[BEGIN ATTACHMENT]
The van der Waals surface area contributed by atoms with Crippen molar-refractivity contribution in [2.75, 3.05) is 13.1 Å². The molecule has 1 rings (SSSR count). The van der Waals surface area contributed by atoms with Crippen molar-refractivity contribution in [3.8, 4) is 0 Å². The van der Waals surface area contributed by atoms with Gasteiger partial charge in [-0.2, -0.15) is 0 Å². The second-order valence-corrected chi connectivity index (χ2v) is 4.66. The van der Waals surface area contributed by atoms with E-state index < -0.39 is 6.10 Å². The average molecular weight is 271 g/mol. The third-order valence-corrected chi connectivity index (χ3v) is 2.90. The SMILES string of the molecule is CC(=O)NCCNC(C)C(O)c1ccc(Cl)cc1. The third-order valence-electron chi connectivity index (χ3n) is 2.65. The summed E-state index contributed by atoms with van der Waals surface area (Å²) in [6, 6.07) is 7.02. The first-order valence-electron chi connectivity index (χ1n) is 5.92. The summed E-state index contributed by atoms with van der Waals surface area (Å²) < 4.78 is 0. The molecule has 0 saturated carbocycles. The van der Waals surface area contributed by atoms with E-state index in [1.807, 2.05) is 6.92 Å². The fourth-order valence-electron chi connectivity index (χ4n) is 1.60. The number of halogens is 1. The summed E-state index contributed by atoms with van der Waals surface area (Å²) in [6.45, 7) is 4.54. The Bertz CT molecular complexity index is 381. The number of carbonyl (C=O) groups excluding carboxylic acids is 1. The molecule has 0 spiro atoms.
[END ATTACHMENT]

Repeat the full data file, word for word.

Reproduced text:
The van der Waals surface area contributed by atoms with Crippen molar-refractivity contribution in [2.75, 3.05) is 13.1 Å². The molecule has 1 rings (SSSR count). The van der Waals surface area contributed by atoms with Crippen molar-refractivity contribution in [3.8, 4) is 0 Å². The van der Waals surface area contributed by atoms with Gasteiger partial charge in [-0.2, -0.15) is 0 Å². The second-order valence-corrected chi connectivity index (χ2v) is 4.66. The van der Waals surface area contributed by atoms with E-state index < -0.39 is 6.10 Å². The average molecular weight is 271 g/mol. The third-order valence-corrected chi connectivity index (χ3v) is 2.90. The SMILES string of the molecule is CC(=O)NCCNC(C)C(O)c1ccc(Cl)cc1. The third-order valence-electron chi connectivity index (χ3n) is 2.65. The summed E-state index contributed by atoms with van der Waals surface area (Å²) in [6, 6.07) is 7.02. The first-order valence-electron chi connectivity index (χ1n) is 5.92. The summed E-state index contributed by atoms with van der Waals surface area (Å²) < 4.78 is 0. The molecule has 0 saturated carbocycles. The van der Waals surface area contributed by atoms with E-state index in [1.807, 2.05) is 6.92 Å². The fourth-order valence-electron chi connectivity index (χ4n) is 1.60. The number of halogens is 1. The summed E-state index contributed by atoms with van der Waals surface area (Å²) in [6.45, 7) is 4.54. The Bertz CT molecular complexity index is 381. The number of carbonyl (C=O) groups excluding carboxylic acids is 1. The molecule has 0 spiro atoms.